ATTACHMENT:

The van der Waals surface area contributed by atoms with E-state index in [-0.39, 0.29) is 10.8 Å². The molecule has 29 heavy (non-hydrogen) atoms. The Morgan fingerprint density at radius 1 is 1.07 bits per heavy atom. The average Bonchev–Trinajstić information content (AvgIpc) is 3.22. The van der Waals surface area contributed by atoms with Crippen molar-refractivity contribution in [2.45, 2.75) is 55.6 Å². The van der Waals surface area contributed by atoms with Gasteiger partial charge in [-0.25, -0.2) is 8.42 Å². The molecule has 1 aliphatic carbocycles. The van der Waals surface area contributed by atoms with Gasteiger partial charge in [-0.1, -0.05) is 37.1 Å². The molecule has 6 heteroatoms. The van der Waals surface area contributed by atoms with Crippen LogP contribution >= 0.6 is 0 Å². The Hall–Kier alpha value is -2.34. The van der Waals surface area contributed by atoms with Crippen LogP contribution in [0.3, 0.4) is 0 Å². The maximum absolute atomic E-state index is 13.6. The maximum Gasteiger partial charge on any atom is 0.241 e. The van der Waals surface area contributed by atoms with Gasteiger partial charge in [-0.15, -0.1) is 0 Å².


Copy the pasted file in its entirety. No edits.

The van der Waals surface area contributed by atoms with E-state index in [-0.39, 0.29) is 10.8 Å². The molecule has 29 heavy (non-hydrogen) atoms. The Morgan fingerprint density at radius 1 is 1.07 bits per heavy atom. The average Bonchev–Trinajstić information content (AvgIpc) is 3.22. The van der Waals surface area contributed by atoms with Crippen molar-refractivity contribution in [2.45, 2.75) is 55.6 Å². The van der Waals surface area contributed by atoms with Gasteiger partial charge in [-0.25, -0.2) is 8.42 Å². The molecule has 1 aliphatic carbocycles. The van der Waals surface area contributed by atoms with Gasteiger partial charge in [-0.1, -0.05) is 37.1 Å². The molecule has 6 heteroatoms. The van der Waals surface area contributed by atoms with Crippen LogP contribution >= 0.6 is 0 Å². The Hall–Kier alpha value is -2.34. The van der Waals surface area contributed by atoms with Crippen LogP contribution in [0.3, 0.4) is 0 Å². The maximum absolute atomic E-state index is 13.6. The maximum Gasteiger partial charge on any atom is 0.241 e. The van der Waals surface area contributed by atoms with Gasteiger partial charge in [-0.15, -0.1) is 0 Å².